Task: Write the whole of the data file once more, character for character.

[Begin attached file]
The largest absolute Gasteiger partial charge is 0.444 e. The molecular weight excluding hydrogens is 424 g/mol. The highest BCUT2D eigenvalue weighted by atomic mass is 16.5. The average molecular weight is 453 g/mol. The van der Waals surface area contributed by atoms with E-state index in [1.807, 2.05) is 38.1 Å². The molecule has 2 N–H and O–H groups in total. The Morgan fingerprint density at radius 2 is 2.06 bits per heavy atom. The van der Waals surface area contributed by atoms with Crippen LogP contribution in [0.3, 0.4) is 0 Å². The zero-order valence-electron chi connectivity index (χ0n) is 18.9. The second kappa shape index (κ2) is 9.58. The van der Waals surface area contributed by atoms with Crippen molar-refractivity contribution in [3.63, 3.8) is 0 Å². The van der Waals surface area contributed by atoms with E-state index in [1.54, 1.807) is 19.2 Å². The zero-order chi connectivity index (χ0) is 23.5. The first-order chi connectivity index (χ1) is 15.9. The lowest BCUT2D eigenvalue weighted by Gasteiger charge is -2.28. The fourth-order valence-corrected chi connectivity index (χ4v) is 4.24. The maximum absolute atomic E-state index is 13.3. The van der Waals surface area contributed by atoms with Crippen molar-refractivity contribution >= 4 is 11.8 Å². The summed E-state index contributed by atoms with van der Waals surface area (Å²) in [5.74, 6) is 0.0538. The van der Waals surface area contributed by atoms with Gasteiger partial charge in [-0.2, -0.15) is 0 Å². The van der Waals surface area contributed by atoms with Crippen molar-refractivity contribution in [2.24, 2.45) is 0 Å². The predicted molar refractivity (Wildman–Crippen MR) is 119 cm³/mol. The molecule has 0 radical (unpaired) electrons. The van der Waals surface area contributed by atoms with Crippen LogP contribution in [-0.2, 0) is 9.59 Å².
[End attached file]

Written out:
The largest absolute Gasteiger partial charge is 0.444 e. The molecular weight excluding hydrogens is 424 g/mol. The highest BCUT2D eigenvalue weighted by atomic mass is 16.5. The average molecular weight is 453 g/mol. The van der Waals surface area contributed by atoms with E-state index in [1.807, 2.05) is 38.1 Å². The molecule has 2 N–H and O–H groups in total. The Morgan fingerprint density at radius 2 is 2.06 bits per heavy atom. The van der Waals surface area contributed by atoms with Crippen LogP contribution in [0.3, 0.4) is 0 Å². The zero-order valence-electron chi connectivity index (χ0n) is 18.9. The second kappa shape index (κ2) is 9.58. The van der Waals surface area contributed by atoms with Crippen molar-refractivity contribution in [3.63, 3.8) is 0 Å². The van der Waals surface area contributed by atoms with E-state index in [1.54, 1.807) is 19.2 Å². The zero-order chi connectivity index (χ0) is 23.5. The first-order chi connectivity index (χ1) is 15.9. The lowest BCUT2D eigenvalue weighted by Gasteiger charge is -2.28. The fourth-order valence-corrected chi connectivity index (χ4v) is 4.24. The maximum absolute atomic E-state index is 13.3. The van der Waals surface area contributed by atoms with Crippen molar-refractivity contribution >= 4 is 11.8 Å². The summed E-state index contributed by atoms with van der Waals surface area (Å²) in [5.74, 6) is 0.0538. The van der Waals surface area contributed by atoms with Gasteiger partial charge in [-0.2, -0.15) is 0 Å². The van der Waals surface area contributed by atoms with Crippen molar-refractivity contribution in [2.24, 2.45) is 0 Å². The predicted molar refractivity (Wildman–Crippen MR) is 119 cm³/mol. The molecule has 0 radical (unpaired) electrons. The van der Waals surface area contributed by atoms with Crippen LogP contribution in [-0.2, 0) is 9.59 Å².